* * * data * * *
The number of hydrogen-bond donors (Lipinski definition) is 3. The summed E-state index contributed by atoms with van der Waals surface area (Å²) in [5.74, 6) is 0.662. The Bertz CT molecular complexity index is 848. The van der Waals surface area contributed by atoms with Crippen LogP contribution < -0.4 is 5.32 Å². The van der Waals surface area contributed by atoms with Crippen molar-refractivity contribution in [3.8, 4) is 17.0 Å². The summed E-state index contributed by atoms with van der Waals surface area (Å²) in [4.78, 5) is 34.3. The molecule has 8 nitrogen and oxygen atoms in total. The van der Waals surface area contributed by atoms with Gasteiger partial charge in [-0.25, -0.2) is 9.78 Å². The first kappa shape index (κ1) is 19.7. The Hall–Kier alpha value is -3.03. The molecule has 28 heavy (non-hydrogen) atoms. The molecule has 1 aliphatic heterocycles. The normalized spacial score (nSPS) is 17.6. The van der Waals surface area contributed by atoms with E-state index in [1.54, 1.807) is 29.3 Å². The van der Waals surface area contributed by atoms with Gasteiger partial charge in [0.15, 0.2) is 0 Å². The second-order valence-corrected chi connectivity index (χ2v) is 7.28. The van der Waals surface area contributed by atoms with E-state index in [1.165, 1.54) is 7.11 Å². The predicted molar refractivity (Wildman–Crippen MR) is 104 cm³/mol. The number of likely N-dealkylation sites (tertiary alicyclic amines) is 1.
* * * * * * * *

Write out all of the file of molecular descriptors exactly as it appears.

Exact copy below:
The number of hydrogen-bond donors (Lipinski definition) is 3. The summed E-state index contributed by atoms with van der Waals surface area (Å²) in [5.74, 6) is 0.662. The Bertz CT molecular complexity index is 848. The van der Waals surface area contributed by atoms with Crippen LogP contribution < -0.4 is 5.32 Å². The van der Waals surface area contributed by atoms with Crippen molar-refractivity contribution in [3.8, 4) is 17.0 Å². The summed E-state index contributed by atoms with van der Waals surface area (Å²) in [4.78, 5) is 34.3. The molecule has 8 nitrogen and oxygen atoms in total. The van der Waals surface area contributed by atoms with Gasteiger partial charge in [-0.25, -0.2) is 9.78 Å². The first kappa shape index (κ1) is 19.7. The Hall–Kier alpha value is -3.03. The molecule has 28 heavy (non-hydrogen) atoms. The molecule has 1 aliphatic heterocycles. The normalized spacial score (nSPS) is 17.6. The van der Waals surface area contributed by atoms with E-state index in [1.54, 1.807) is 29.3 Å². The van der Waals surface area contributed by atoms with Gasteiger partial charge in [0.15, 0.2) is 0 Å². The second-order valence-corrected chi connectivity index (χ2v) is 7.28. The van der Waals surface area contributed by atoms with E-state index in [1.165, 1.54) is 7.11 Å². The predicted molar refractivity (Wildman–Crippen MR) is 104 cm³/mol. The number of likely N-dealkylation sites (tertiary alicyclic amines) is 1.